Siegfried Knappe’s book “Soldat“(his account of life in the German Army) provides rare insight into the clever ways tyrants manipulate their people. While Stalin and Hitler may be long dead, the propaganda techniques their henchmen used are alive and well. Specifically, the exploitation of bitterness and guilt are still quite common in our culture, and are frequently used against Christians.
After World War I, many Germans were angry about the humiliating Versailles Treaty their country had signed. This treaty forced Germany to accept full responsibility for the war and to give up territory to France. This harsh treatment caused a great deal of bitterness among Germans, and Hitler eagerly exploited it to gain power.
Knappe recalls a conversation that illustrates how this happened. Two men were arguing about Hitler, and one of them expressed concern about Hitler’s persecution of Jews, along with his taste for military gambles. The other ignored these issues, and defended Hitler because he reclaimed what Germany had lost to France. This man’s resentment blinded him to the threat of a budding tyrant.
People might wonder how this is relevant today. In the modern world, resentment is frequently directed against Christians. Perhaps the most prominent example of this is the abortion debate.
Abortion supporters frequently attack Christian opponents as “religious extremists” who wish to impose draconian laws from the middle ages upon them. By comparing pro-life Christians to medieval witch-burners and asserting that they “want to control your body,” abortion supporters whip up resentment among their followers. They then use this anger to galvanize people into action, as was seen recently in the protests against Texas’ pro-life bill.
Just as Hitler used the bitterness to eat away at the German people, so the pro-choice activists incite bitterness against Christians.
How can Christians best counteract this? We should strive to present our ideas “with gentleness and respect,” and prove our opponents wrong by our actions. Give no one any reason to be bitter.
Bitter resentment was not the only means of control Knappe witnessed. Guilt was also used, but this time, the perpetrators were none other than the Red Army. Knappe surrendered to the Soviets in Berlin at the end of the war and was promptly sent to a prison camp. Once there, he and the other inmates were subjected to an intense brainwashing campaign intended to overwhelm them with guilt.
Knappe recalls that the Russians attempted to convince them of “the guilt of every individual German” and constantly told the prisoners that they were all “war criminals.” Regardless of their individual actions, each man was held responsible for Nazi atrocities. Those who indeed had innocent blood on their hands were especially vulnerable to this propaganda, and often collaborated with their Communist overlords.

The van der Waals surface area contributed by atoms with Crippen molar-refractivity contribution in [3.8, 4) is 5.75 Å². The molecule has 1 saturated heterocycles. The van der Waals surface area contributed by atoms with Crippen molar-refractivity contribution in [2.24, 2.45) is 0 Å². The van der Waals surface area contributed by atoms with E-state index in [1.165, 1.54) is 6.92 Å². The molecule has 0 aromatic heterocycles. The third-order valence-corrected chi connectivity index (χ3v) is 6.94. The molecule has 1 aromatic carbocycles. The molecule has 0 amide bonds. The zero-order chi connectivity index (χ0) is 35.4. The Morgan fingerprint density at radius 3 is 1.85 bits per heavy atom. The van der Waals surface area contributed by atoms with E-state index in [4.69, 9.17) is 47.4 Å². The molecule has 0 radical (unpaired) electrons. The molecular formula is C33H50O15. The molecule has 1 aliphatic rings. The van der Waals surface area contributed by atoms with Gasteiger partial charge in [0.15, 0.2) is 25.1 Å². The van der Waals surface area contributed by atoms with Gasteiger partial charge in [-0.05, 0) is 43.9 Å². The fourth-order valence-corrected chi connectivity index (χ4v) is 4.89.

Knappe tells of an officer who had executed civilians in Norway and began to work for the Soviets to alleviate his conscience. While the aiding vicious Red Army was arguably worse than his previous crimes, this man was blinded by his desire to sooth his conscience.
A similar tactic is used today in the debate over gay rights. Media outlets regularly depict all Christians who disagree with gay marriage or other issues involving homosexuality as hateful, ignorant bigots, equating disagreeing with the gay political agenda with vicious hatred against gays.
Just as every German was held responsible for war crimes, so all Christians are accused of being radical hate-mongers. Many Christians feel guilty and embarrassed upon hearing Biblical ideas distorted in this manipulative light.
Adding to these feelings is the fact that many churches have mishandled homosexuality in the past. As a result, some of them attempt to assuage their consciences and “make up” for these sins by supporting political agendas such as gay marriage, or by silencing those who disagree with homosexuality. (A recent example might be some Christians who recently spoke out against Phil Robertson.)
Supporting “gay rights” out of guilt over bigots makes no more sense than supporting Soviet aggression because of past Nazi atrocities.
In short, the exploitation of bitterness and guilt Siegfried Knappe saw the Nazis and Soviets so adeptly utilize is a technique commonly employed by the American media today. We all should remember to guard our minds against such manipulation.
– Andrew Rock, Contributing Writer